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Muscles Ligaments Tendons J. 2013 May 21;3(1):12-22. doi: 10.11138/mltj/2013.3.1.012. Print 2013 Jan.

Specialisation of extracellular matrix for function in tendons and ligaments.

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Institute of Orthopaedics and Musculoskeletal Science, University College London, RNOH, Brockley Hill, Stanmore, U.K.


Tendons and ligaments are similar structures in terms of their composition, organisation and mechanical properties. The distinction between them stems from their anatomical location; tendons form a link between muscle and bone while ligaments link bones to bones. A range of overlapping functions can be assigned to tendon and ligaments and each structure has specific mechanical properties which appear to be suited for particular in vivo function. The extracellular matrix in tendon and ligament varies in accordance with function, providing appropriate mechanical properties. The most useful framework in which to consider extracellular matrix differences therefore is that of function rather than anatomical location. In this review we discuss what is known about the relationship between functional requirements, structural properties from molecular to gross level, cellular gene expression and matrix turnover. The relevance of this information is considered by reviewing clinical aspects of tendon and ligament repair and reconstructive procedures.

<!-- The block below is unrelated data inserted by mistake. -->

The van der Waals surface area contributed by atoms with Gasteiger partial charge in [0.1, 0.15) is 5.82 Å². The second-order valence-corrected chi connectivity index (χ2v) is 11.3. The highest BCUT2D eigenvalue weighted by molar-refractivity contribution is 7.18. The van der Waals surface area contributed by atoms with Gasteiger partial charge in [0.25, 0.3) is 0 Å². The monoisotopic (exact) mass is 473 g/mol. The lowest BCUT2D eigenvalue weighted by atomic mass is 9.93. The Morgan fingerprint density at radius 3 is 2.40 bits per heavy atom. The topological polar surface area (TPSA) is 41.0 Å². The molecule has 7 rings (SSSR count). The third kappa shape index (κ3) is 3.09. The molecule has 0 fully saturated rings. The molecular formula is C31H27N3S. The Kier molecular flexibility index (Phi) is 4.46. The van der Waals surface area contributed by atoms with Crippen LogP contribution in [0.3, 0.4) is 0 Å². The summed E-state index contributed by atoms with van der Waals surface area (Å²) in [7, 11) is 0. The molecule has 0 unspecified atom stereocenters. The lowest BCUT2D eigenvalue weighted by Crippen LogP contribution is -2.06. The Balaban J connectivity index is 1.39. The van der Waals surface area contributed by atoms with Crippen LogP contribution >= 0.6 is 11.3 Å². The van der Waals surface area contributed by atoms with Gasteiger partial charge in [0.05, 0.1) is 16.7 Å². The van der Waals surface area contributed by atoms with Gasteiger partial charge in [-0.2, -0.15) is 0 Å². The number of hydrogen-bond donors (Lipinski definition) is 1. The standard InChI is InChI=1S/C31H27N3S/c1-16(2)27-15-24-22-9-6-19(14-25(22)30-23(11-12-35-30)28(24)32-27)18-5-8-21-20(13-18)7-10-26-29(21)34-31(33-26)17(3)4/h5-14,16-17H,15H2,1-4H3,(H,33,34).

biomechanics; collagen; extracellular matrix; ligament; musculoskeletal; tendon

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